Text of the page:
This paper constructs tridiagonal random matrix models for general (β> 0) βHermite (Gaussian) and βLaguerre (Wishart) ensembles. These generalize the wellknown Gaussian and Wishart models for β = 1,2,4. Furthermore, in the cases of the βLaguerre ensembles, we eliminate the exponent quantization present in the previously known models. We further discuss applications for the new matrix models, and present some open problems.
On the distribution of spacings between zeros of the zeta function
 MATH. COMP
, 1987
"... A numerical study of the distribution of spacings between zeros of the Riemann zeta function is presented. It is based on values for the first 10 5 zeros and for zeros number 10 12 + 1 to 10 12 + 10 5 that are accurate to within ± 10 − 8, and which were calculated on the Cray1 and Cray XMP compute ..."
Abstract

Cited by 124 (9 self)
 Add to MetaCart
(Show Context)
A numerical study of the distribution of spacings between zeros of the Riemann zeta function is presented. It is based on values for the first 10 5 zeros and for zeros number 10 12 + 1 to 10 12 + 10 5 that are accurate to within ± 10 − 8, and which were calculated on the Cray1 and Cray XMP computers. This study tests the Montgomery pair correlation conjecture as well as some further conjectures that predict that the zeros of the zeta function behave similarly to eigenvalues of random hermitian matrices. Matrices of this type are used in modeling energy levels in physics, and many statistical properties of their eigenvalues are known. The agreement between actual statistics for zeros of the zeta function and conjectured results is generally good, and improves at larger heights. Several initially unexpected phenomena were found in the data and some were explained by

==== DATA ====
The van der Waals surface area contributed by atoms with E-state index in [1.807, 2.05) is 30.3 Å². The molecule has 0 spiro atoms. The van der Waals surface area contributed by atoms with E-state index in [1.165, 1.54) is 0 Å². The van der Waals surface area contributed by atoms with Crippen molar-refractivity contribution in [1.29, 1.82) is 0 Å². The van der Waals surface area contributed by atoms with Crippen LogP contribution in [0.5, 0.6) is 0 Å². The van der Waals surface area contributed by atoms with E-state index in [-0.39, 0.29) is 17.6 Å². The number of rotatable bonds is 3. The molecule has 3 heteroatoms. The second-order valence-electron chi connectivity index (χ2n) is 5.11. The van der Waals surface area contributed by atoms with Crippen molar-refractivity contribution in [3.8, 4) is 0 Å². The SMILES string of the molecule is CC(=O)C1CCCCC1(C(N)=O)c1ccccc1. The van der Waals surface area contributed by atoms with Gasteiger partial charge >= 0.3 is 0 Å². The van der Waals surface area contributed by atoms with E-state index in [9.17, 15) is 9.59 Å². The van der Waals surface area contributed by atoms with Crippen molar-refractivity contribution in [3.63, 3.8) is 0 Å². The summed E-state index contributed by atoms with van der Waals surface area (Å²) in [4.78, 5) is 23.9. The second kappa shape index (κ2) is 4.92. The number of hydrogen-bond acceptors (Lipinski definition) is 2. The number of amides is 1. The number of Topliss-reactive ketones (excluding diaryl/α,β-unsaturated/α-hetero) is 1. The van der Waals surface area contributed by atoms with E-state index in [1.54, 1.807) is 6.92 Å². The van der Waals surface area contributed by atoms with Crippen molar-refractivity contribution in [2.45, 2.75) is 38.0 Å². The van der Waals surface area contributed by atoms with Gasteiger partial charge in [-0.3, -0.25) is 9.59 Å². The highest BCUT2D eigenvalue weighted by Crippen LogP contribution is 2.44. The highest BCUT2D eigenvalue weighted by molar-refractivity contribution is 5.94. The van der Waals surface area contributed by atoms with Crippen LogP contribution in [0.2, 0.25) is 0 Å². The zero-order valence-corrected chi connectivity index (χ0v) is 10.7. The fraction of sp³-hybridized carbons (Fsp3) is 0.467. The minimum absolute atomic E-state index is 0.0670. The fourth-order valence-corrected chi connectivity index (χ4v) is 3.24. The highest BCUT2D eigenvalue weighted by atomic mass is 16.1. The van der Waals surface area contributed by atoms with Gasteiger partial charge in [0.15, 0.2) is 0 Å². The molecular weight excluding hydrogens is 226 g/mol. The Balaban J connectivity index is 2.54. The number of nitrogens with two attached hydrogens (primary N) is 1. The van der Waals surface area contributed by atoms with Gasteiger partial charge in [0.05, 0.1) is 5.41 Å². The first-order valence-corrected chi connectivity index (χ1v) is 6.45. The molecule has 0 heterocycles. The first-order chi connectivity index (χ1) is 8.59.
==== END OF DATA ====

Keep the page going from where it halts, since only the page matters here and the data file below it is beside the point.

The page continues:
The Riemann Zeros and Eigenvalue Asymptotics
 SIAM Rev
, 1999
"... Comparison between formulae for the counting functions of the heights t n of the Riemann zeros and of semiclassical quantum eigenvalues En suggests that the t n are eigenvalues of an (unknown) hermitean operator H, obtained by quantizing a classical dynamical system with hamiltonian H cl . Many feat ..."